Luke 9:51-19:48

Caring for the Poor and The Nature of Discipleship
Luke 14:1-35


It is surprising to see the amount of space Luke devotes to the last year of Jesus' life, especially when you compare it to the smaller amount of space Matthew and Mark devote to this last year. Yet there is a real similarity between Luke and these other 2 Gospels regarding this last year. The dominant theme in Mark and Matthew is that of humility, that is, the necessity for the follower of Jesus to be humble. Luke develops this theme thoroughly here in chapter 14.

Many people misunderstand the nature of humility. They feel that humility means you put yourself down. Humility though is actually not thinking of yourself. Humility involves thinking of others. Putting yourself down is actually a sick form of pride because once more it focuses on self albeit in a negative way. Humility though does not focus on oneself. It focuses on others. Jesus' instructions on the relationship of His followers to the poor focuses on this element.


The Humble Guest (14:1-11)

Jesus is once more banqueting on a Sabbath in the home of a prominent Pharisee. Unlike the Pharisee of chapter 5 this Pharisee seems to have invited Jesus to his home in order to monitor Jesus' actions, to see if he could catch Jesus in any theological error. He and his Pharisaical friends are observing Jesus. Once more the issue of Sabbath healing occurs because Jesus heals a man afflicted with dropsy. Jesus replies that since it was permissible to rescue a dumb animal on the Sabbath, how much more permissible, even desirable was it to rescue one of God's sons from illness.

At this point Jesus turns the tables on the Pharisees. They had been so arrogant as to put Jesus under the microscope, something people continue to do today. Jesus now though puts them under the microscope. They've been observing Him. Now it is His turn to observe them.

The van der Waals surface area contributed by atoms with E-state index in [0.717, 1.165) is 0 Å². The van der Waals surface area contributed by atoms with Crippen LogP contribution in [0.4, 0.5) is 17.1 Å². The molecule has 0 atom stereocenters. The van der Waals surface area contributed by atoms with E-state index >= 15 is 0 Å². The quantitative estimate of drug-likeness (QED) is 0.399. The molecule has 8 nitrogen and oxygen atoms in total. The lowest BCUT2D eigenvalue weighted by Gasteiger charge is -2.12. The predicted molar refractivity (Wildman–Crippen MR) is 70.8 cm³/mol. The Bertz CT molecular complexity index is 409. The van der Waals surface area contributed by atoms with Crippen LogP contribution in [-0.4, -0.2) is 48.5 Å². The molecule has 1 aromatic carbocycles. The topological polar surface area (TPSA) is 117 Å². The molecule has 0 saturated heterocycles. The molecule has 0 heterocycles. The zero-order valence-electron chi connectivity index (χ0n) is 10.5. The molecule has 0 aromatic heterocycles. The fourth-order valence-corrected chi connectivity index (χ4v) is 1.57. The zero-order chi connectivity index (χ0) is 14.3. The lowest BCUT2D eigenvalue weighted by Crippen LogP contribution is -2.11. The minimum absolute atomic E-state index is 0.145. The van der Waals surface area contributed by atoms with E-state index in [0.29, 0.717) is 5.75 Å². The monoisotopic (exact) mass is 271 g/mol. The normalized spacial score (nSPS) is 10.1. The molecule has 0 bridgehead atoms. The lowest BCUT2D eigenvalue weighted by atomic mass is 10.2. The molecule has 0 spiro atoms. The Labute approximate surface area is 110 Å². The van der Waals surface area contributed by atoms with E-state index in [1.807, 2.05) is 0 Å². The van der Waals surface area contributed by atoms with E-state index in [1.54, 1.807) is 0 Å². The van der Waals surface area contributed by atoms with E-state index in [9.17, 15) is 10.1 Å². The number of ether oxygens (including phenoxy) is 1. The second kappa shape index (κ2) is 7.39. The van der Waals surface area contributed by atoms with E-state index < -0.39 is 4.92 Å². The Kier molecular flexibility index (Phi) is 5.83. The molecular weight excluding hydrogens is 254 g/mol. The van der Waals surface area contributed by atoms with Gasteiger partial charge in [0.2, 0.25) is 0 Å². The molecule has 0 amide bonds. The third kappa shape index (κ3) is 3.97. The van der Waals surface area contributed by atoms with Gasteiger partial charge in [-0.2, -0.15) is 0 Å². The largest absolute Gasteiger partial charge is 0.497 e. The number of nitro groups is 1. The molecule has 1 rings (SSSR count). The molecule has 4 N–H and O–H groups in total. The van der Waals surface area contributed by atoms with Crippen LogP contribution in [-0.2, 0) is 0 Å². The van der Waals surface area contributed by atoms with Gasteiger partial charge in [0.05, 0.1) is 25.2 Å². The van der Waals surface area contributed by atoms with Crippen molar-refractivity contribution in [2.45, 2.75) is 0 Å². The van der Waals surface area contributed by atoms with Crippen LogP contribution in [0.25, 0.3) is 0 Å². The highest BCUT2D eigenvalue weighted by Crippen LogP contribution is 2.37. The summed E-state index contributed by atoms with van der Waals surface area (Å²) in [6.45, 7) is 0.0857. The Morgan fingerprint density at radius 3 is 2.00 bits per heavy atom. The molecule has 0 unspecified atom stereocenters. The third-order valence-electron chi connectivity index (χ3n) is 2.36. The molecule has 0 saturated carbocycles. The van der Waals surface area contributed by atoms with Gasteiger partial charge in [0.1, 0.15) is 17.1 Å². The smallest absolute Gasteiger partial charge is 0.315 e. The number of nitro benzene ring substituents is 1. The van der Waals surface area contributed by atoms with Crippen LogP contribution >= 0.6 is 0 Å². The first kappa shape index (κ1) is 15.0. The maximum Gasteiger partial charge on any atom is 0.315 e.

What Jesus observes about them is pretty pitiful. To a real degree they are like children who are worried about who is going to get to sit next to whom. Their position at the table was important because it determined how important they were in the group. Normally the host, the most important person at the banquet, would recline on a couch at the head of the table. The couch could seat up to six people. Your importance was seen in where you sat in relation to the host. The most important guest would recline on the same couch with the host on his left, while the second most important guest would recline on the couch to his right. (Judas Iscariot most likely reclined on the couch with Jesus to His left, signifying the honor and grace Jesus was extending to His traitor.) The other guests would be positioned from that point on near the host or far away from the host based on their importance.

(Before we think that this is just a first-century Jewish phenomenon, let me assure you that it is not. I've been to functions and events in which a prominent person would walk by and people who are valuable in their own right would beat others back to get close to that person. I know of high ranking government officials who get upset whenever they are not recognized at a function. It is almost as if the only reason they came to the function was to be recognized. Jesus' words apply to us as well.)

Apparently these guests are scurrying about frantically trying to get as close to the host as possible. Jesus though relates to them a parable. He tells them that it is wiser for them to take a lowly position at the table and let the host move them up to a higher position than to take a prominent position only to be moved down by the host to a lower position. The truth is that all the appropriate places for him might have already been taken by the time the host addressed his over exaltation and all that is left for him is the most humble place at the table.

What is interesting is that Jesus calls this a parable. How is this a parable? Isn't Jesus just talking about good table manners? No. He is using this story to illustrate a point, that is, the need for humility in the life of his followers. We see this in that Jesus concludes this parable with the statement: "The first shall be last and the last first." Jesus is not simply referring to our relationships with other people but also to our relationship with God.

The Humble Host (14:12-24)